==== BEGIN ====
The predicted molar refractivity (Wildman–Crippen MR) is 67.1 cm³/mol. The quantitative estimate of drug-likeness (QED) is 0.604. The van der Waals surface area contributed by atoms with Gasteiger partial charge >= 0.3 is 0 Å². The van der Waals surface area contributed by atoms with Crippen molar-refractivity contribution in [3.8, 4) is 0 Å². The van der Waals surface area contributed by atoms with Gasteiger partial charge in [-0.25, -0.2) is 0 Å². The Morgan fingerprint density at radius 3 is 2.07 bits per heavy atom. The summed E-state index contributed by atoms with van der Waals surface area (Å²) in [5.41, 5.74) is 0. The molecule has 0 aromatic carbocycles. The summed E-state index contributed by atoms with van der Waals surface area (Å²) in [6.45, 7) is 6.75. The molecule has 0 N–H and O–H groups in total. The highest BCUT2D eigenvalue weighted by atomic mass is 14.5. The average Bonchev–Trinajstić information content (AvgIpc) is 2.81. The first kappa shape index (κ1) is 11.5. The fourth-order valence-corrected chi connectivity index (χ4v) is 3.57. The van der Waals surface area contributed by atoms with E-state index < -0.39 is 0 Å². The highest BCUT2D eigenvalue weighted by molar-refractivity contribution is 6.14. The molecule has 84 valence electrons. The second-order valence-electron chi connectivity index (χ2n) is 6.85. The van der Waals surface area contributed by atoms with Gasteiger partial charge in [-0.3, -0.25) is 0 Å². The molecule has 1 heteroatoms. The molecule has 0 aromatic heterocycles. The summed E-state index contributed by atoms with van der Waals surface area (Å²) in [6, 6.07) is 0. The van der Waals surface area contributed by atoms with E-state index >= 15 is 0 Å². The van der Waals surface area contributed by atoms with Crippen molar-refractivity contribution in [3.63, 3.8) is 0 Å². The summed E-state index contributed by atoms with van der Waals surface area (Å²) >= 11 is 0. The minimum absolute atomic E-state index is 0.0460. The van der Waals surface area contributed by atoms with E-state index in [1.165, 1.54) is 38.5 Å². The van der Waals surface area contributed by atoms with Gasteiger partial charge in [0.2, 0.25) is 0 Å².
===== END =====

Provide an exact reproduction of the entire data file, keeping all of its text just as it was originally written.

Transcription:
The predicted molar refractivity (Wildman–Crippen MR) is 67.1 cm³/mol. The quantitative estimate of drug-likeness (QED) is 0.604. The van der Waals surface area contributed by atoms with Gasteiger partial charge >= 0.3 is 0 Å². The van der Waals surface area contributed by atoms with Crippen molar-refractivity contribution in [3.8, 4) is 0 Å². The van der Waals surface area contributed by atoms with Gasteiger partial charge in [-0.25, -0.2) is 0 Å². The Morgan fingerprint density at radius 3 is 2.07 bits per heavy atom. The summed E-state index contributed by atoms with van der Waals surface area (Å²) in [5.41, 5.74) is 0. The molecule has 0 aromatic carbocycles. The summed E-state index contributed by atoms with van der Waals surface area (Å²) in [6.45, 7) is 6.75. The molecule has 0 N–H and O–H groups in total. The highest BCUT2D eigenvalue weighted by atomic mass is 14.5. The average Bonchev–Trinajstić information content (AvgIpc) is 2.81. The first kappa shape index (κ1) is 11.5. The fourth-order valence-corrected chi connectivity index (χ4v) is 3.57. The van der Waals surface area contributed by atoms with E-state index < -0.39 is 0 Å². The highest BCUT2D eigenvalue weighted by molar-refractivity contribution is 6.14. The molecule has 84 valence electrons. The second-order valence-electron chi connectivity index (χ2n) is 6.85. The van der Waals surface area contributed by atoms with Gasteiger partial charge in [-0.3, -0.25) is 0 Å². The molecule has 1 heteroatoms. The molecule has 0 aromatic heterocycles. The summed E-state index contributed by atoms with van der Waals surface area (Å²) in [6, 6.07) is 0. The van der Waals surface area contributed by atoms with E-state index >= 15 is 0 Å². The van der Waals surface area contributed by atoms with Crippen molar-refractivity contribution in [3.63, 3.8) is 0 Å². The summed E-state index contributed by atoms with van der Waals surface area (Å²) >= 11 is 0. The minimum absolute atomic E-state index is 0.0460. The van der Waals surface area contributed by atoms with E-state index in [1.165, 1.54) is 38.5 Å². The van der Waals surface area contributed by atoms with Gasteiger partial charge in [0.2, 0.25) is 0 Å².